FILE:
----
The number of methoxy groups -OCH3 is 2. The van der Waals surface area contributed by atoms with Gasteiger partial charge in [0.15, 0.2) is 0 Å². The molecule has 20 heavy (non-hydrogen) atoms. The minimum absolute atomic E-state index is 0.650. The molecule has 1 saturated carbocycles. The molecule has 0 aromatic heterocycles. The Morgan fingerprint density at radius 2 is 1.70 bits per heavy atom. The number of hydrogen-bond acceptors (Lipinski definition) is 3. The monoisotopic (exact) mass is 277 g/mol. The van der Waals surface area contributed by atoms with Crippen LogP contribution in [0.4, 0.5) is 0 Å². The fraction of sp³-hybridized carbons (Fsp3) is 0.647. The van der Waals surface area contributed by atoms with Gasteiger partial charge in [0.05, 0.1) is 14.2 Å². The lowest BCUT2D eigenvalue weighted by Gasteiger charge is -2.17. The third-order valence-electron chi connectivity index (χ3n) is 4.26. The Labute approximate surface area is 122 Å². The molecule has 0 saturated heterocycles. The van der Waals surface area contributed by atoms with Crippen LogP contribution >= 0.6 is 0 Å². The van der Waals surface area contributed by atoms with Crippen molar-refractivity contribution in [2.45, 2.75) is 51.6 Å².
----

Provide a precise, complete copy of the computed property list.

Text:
The number of methoxy groups -OCH3 is 2. The van der Waals surface area contributed by atoms with Gasteiger partial charge in [0.15, 0.2) is 0 Å². The molecule has 20 heavy (non-hydrogen) atoms. The minimum absolute atomic E-state index is 0.650. The molecule has 1 saturated carbocycles. The molecule has 0 aromatic heterocycles. The Morgan fingerprint density at radius 2 is 1.70 bits per heavy atom. The number of hydrogen-bond acceptors (Lipinski definition) is 3. The monoisotopic (exact) mass is 277 g/mol. The van der Waals surface area contributed by atoms with Crippen LogP contribution in [0.4, 0.5) is 0 Å². The fraction of sp³-hybridized carbons (Fsp3) is 0.647. The van der Waals surface area contributed by atoms with Gasteiger partial charge in [0.05, 0.1) is 14.2 Å². The lowest BCUT2D eigenvalue weighted by Gasteiger charge is -2.17. The third-order valence-electron chi connectivity index (χ3n) is 4.26. The Labute approximate surface area is 122 Å². The molecule has 0 saturated heterocycles. The van der Waals surface area contributed by atoms with Crippen LogP contribution >= 0.6 is 0 Å². The van der Waals surface area contributed by atoms with Crippen molar-refractivity contribution in [2.45, 2.75) is 51.6 Å².